Worm infestation is common in children all over the world. Worms may be of many shapes and sizes, from microscopic “pinworms” to tape-worms” that are several feet long. Most of these worms live in the intestinal tract.
Any of several types of worms may live in the human body as parasites (infestation), sometimes causing mild to severe illness. These worms, which infest the blood, intestines or organs (e.g., liver, lungs), include flukes, hookworms, pinworms, tapeworms and whipworms. The sizes of the worms range form microscopic to about 1 meter.
- None, I mild infestation
- Nausea, vomiting
- Weight loss
- Irregular bowel movement, diarrhea
- Abdominal pain of distension
- In hookworm infestation, itchy rash on the feet
- In whipworm infestation, part of the rectum from the anus, with whipworms on it
- In schistosomiasis (type of fluke), flu-like symptoms
- In filariasis, swelling of the legs due to blockage of lymph vessels by the worms
- In pinworm infestation, itch around the anus
- Eating contaminated food, whether cooked or fresh. Infestation may occur when the food is undercooked (not all parasites are destroyed), or even when properly cooked, the food is handled by contaminated hands or utensils.
- Raw food.
- Penetration of the skin of the feet.
To prevent from worm infestation, here are the tips:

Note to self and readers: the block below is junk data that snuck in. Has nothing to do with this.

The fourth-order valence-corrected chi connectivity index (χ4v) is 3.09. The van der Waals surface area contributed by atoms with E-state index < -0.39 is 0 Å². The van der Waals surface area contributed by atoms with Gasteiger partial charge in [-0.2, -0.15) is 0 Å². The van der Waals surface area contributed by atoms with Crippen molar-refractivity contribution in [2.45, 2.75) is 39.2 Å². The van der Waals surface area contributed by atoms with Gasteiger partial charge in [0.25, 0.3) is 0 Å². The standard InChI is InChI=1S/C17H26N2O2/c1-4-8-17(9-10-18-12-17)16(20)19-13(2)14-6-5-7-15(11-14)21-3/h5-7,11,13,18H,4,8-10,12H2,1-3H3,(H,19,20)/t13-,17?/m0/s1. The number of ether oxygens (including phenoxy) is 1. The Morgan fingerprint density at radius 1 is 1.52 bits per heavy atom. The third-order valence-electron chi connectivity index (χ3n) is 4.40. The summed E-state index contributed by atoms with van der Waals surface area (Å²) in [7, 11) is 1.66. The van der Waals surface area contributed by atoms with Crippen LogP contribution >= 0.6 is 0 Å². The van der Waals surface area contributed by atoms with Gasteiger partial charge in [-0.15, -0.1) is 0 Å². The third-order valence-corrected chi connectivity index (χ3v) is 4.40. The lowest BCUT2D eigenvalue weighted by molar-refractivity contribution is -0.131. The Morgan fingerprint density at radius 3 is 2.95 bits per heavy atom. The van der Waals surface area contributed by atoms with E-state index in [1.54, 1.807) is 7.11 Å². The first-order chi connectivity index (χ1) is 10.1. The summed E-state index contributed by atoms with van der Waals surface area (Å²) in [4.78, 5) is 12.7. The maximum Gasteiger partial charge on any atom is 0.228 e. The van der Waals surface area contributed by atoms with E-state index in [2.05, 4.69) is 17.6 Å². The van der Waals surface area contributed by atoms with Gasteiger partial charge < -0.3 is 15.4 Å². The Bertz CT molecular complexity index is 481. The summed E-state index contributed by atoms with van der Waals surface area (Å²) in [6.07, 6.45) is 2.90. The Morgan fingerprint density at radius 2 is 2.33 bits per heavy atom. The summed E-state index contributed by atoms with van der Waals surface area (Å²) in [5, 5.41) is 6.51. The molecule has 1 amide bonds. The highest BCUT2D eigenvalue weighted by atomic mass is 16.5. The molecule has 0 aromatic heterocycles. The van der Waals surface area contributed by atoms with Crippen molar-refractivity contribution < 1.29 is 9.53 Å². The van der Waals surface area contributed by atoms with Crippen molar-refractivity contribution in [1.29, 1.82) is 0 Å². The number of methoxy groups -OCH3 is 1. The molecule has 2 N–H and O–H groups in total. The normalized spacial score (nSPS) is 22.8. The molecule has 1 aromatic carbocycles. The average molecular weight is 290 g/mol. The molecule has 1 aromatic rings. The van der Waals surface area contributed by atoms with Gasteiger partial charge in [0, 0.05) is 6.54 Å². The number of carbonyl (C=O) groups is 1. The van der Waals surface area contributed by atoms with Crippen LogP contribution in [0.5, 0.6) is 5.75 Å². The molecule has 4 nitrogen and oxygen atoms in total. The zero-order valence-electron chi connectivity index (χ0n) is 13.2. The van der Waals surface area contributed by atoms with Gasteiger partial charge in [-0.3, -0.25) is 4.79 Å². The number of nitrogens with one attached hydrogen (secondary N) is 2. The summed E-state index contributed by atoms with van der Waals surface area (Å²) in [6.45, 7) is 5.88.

- Cook your food well.
- Avoid unhygienic places and areas with poor sanitation.
- Wash fruit and vegetables thoroughly. Peel fruit just before eating it. Avoid raw salads not prepared at home.
- Thoroughly wash your hands with soap and clean water after using the toilet, and before preparing food or eating.
- Wear shoes outdoors.
- After playing or working or (handling) soil, do not put your finger in the mouth without first washing your hands.
- Have a stool examination if you have some symptoms mentioned previously.
Consult your doctor if you suspect worm infestation or there is abdominal pain or swelling.
Your doctor will determine the type of worm infestation and will prescribe anthelmintics (anti-worm drugs) to treat the complications.
Last updated on July 25, 2009
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